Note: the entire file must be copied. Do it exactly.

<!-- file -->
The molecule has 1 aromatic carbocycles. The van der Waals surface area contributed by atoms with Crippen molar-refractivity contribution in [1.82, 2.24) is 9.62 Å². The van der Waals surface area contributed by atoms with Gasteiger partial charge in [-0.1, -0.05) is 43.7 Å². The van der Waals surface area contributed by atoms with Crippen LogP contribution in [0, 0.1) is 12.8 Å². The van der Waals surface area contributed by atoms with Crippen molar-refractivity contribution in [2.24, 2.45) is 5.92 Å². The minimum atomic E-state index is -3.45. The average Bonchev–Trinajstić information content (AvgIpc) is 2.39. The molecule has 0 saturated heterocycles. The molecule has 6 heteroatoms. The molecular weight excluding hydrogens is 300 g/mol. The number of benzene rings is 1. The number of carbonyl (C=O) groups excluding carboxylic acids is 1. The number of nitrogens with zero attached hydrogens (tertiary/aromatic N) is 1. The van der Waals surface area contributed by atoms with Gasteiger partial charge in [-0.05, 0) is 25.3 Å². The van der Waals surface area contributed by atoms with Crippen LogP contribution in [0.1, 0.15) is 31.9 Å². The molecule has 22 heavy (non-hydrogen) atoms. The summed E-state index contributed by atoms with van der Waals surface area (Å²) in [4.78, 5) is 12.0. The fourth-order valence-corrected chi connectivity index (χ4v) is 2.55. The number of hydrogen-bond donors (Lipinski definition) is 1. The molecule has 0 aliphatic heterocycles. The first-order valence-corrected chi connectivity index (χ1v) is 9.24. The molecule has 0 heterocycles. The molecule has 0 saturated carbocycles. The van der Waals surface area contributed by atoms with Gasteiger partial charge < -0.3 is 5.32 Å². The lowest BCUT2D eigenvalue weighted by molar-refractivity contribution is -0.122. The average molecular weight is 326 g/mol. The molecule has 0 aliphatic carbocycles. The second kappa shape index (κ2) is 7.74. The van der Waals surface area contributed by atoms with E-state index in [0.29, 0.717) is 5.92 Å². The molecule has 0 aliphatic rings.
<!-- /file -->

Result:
The molecule has 1 aromatic carbocycles. The van der Waals surface area contributed by atoms with Crippen molar-refractivity contribution in [1.82, 2.24) is 9.62 Å². The van der Waals surface area contributed by atoms with Gasteiger partial charge in [-0.1, -0.05) is 43.7 Å². The van der Waals surface area contributed by atoms with Crippen LogP contribution in [0, 0.1) is 12.8 Å². The van der Waals surface area contributed by atoms with Crippen molar-refractivity contribution in [2.24, 2.45) is 5.92 Å². The minimum atomic E-state index is -3.45. The average Bonchev–Trinajstić information content (AvgIpc) is 2.39. The molecule has 0 saturated heterocycles. The molecule has 6 heteroatoms. The molecular weight excluding hydrogens is 300 g/mol. The number of benzene rings is 1. The number of carbonyl (C=O) groups excluding carboxylic acids is 1. The number of nitrogens with zero attached hydrogens (tertiary/aromatic N) is 1. The van der Waals surface area contributed by atoms with Gasteiger partial charge in [-0.05, 0) is 25.3 Å². The van der Waals surface area contributed by atoms with Crippen LogP contribution in [0.1, 0.15) is 31.9 Å². The molecule has 22 heavy (non-hydrogen) atoms. The summed E-state index contributed by atoms with van der Waals surface area (Å²) in [4.78, 5) is 12.0. The fourth-order valence-corrected chi connectivity index (χ4v) is 2.55. The number of hydrogen-bond donors (Lipinski definition) is 1. The molecule has 0 aliphatic heterocycles. The first-order valence-corrected chi connectivity index (χ1v) is 9.24. The molecule has 0 heterocycles. The molecule has 0 saturated carbocycles. The van der Waals surface area contributed by atoms with Gasteiger partial charge < -0.3 is 5.32 Å². The lowest BCUT2D eigenvalue weighted by molar-refractivity contribution is -0.122. The average molecular weight is 326 g/mol. The molecule has 0 aliphatic carbocycles. The second kappa shape index (κ2) is 7.74. The van der Waals surface area contributed by atoms with E-state index in [0.29, 0.717) is 5.92 Å². The molecule has 0 aliphatic rings.